Wizards Prefer The Role of Chaser
They'd rather be 13 behind than 14 ahead. The Washington Wizards can't stand prosperity. A big lead, as they reminded us Friday night, is positively the worst thing that can happen to them. A lead apparently puts the Wizards to sleep. But a double-digit deficit, one that threatens to end the season, is yummy -- just the thing to get their juices stirring enough to play their best, or something reasonably close to it.
The Wizards ought to spot the opponent a dozen points every night because usually the climb back gets their attention in a way nothing else does. They were a baker's dozen down a couple of times in yesterday's Game 4 with Cleveland. They were down 13 in the third quarter and LeBron James, who couldn't have been any more comfortable if he was playing H-O-R-S-E, was trying to find the Wizards' throat with his foot.
But that's just what the Wizards want. Actually, it's what they absolutely need. The biggest problem with the Wizards' Game 4 come-from-behind victory was that they got the lead too early. Of course, anything with more than, oh, 30 seconds to play is too early. Talk about needing a closer; the moment the Wizards' lead hit 10 points, 90-80, the trouble really began. It's always bases loaded, nobody out when the Wizards have a lead.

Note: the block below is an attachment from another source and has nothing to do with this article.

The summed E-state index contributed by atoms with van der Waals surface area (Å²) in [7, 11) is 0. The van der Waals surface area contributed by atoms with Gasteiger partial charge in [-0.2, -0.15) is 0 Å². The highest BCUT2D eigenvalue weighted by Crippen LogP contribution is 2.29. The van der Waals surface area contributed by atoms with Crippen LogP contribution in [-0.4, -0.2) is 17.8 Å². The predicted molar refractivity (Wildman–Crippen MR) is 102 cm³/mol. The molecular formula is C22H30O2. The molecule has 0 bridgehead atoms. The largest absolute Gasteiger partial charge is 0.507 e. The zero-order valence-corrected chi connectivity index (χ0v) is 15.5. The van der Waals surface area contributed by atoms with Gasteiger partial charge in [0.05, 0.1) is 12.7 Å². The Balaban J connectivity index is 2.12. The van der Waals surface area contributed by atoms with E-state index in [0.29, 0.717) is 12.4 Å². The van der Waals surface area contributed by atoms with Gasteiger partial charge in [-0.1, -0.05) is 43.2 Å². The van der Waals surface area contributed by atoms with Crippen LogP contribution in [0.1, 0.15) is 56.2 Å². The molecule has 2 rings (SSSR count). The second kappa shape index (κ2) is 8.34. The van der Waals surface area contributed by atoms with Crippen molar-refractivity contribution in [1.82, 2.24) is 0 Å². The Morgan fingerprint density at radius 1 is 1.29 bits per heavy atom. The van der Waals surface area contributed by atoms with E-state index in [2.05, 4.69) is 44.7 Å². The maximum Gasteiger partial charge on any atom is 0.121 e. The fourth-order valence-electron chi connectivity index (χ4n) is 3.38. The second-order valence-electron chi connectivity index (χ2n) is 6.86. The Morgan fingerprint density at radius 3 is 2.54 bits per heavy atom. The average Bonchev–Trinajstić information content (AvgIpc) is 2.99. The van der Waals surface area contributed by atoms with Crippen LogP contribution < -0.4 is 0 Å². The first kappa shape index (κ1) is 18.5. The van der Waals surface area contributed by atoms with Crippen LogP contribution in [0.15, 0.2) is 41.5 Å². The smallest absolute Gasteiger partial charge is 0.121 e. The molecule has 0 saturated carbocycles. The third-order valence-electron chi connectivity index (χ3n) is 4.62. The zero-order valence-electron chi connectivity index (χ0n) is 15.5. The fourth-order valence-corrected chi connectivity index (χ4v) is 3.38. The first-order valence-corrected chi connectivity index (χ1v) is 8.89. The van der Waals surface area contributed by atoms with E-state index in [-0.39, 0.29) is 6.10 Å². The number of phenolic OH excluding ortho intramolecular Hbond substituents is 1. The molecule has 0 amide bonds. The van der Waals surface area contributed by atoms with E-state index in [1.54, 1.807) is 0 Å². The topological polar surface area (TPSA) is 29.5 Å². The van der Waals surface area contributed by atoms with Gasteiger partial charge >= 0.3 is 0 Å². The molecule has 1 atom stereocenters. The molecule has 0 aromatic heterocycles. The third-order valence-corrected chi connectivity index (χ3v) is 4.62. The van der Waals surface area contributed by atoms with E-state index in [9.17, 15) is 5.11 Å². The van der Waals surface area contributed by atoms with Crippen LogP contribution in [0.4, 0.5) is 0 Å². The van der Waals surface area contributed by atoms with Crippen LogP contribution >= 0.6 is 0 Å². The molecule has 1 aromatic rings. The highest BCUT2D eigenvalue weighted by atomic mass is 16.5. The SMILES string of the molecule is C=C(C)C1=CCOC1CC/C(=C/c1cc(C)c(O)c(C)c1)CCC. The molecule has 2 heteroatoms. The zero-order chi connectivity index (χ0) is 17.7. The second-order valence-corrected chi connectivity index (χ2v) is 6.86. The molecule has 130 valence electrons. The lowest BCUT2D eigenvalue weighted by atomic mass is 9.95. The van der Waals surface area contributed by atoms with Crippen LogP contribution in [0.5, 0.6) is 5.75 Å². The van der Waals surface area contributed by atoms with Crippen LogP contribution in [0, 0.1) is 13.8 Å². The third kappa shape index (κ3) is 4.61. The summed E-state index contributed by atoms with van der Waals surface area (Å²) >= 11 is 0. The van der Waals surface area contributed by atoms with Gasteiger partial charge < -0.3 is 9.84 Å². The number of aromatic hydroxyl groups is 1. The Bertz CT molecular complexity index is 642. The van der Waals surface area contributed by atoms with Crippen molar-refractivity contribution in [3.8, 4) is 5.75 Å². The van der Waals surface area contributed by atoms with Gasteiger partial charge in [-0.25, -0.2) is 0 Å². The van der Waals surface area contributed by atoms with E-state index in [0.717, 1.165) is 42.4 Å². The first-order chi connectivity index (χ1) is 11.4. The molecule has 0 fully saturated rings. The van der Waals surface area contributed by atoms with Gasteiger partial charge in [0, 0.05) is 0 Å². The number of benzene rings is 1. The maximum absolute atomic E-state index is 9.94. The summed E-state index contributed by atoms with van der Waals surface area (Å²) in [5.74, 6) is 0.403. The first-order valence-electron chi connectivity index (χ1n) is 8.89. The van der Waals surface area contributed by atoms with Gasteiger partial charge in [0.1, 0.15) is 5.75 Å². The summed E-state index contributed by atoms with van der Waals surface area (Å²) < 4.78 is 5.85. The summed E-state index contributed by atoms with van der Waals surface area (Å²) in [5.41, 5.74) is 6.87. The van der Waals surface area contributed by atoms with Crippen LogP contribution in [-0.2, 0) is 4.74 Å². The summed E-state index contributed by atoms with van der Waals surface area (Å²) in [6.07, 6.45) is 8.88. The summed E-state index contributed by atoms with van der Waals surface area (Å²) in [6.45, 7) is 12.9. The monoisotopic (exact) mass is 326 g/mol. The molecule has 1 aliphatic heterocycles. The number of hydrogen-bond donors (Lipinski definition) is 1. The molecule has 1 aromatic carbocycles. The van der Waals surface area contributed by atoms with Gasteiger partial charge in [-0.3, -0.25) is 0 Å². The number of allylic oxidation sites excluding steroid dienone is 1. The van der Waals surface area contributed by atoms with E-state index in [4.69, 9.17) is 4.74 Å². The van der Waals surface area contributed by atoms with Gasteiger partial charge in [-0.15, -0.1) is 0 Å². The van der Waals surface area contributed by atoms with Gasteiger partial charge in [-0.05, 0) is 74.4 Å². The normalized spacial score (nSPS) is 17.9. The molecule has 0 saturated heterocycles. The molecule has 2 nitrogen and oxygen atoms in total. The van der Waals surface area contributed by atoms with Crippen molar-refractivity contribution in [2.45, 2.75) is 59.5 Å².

"We can't stand prosperity," Coach Eddie Jordan said, "but we are resilient enough. I don't want us to get into that mind-set that we have to fall behind in order to attack."
But it's too late, of course. The Wizards are already in that mind-set.
Gilbert Arenas said as much, how it's "easier to play from behind," because this group of players is better in a "nothing-to-lose" mind-set.
Arenas, trying to find that nothing-to-lose zone, went to the locker room at halftime and immediately changed every bit of his uniform, from his jersey to his shorts to his socks and shoes. And since the rest of the Wizards are slightly less, um, eccentric than Arenas, Jordan had to help the rest of the group along.
Jordan's remedy: Call no plays in the second half.
That's right, a coach who teaches an offense as patterned and as complex as the Princeton offense, told his team at halftime, "Go play."
Jordan said he had never done such a thing before, not to such a dramatic degree. He did it because he could sense his players were tight and because the Cavaliers, with some assistance from former Wizard Larry Hughes, had scouted Washington to death. Jordan could feel that the Cleveland players knew much of what was coming. They knew his "routes" to use Jordan's word.
With the offense already second-nature to the players, Jordan knew they wouldn't turn into the vintage UNLV of the early-1990s. He knew they would run things they'd been running, or at least practicing, for two years. So he told them: "Just go play. And loosen up. I'm not going to call plays."
Arenas probably benefited most from the Plan B. Refreshingly candid, Arenas admitted to feeling a little hung over from Friday night's Game 3 loss that should have been a 15-point Wizards victory. "We were really upset about Game 3," he said. "We let our city down."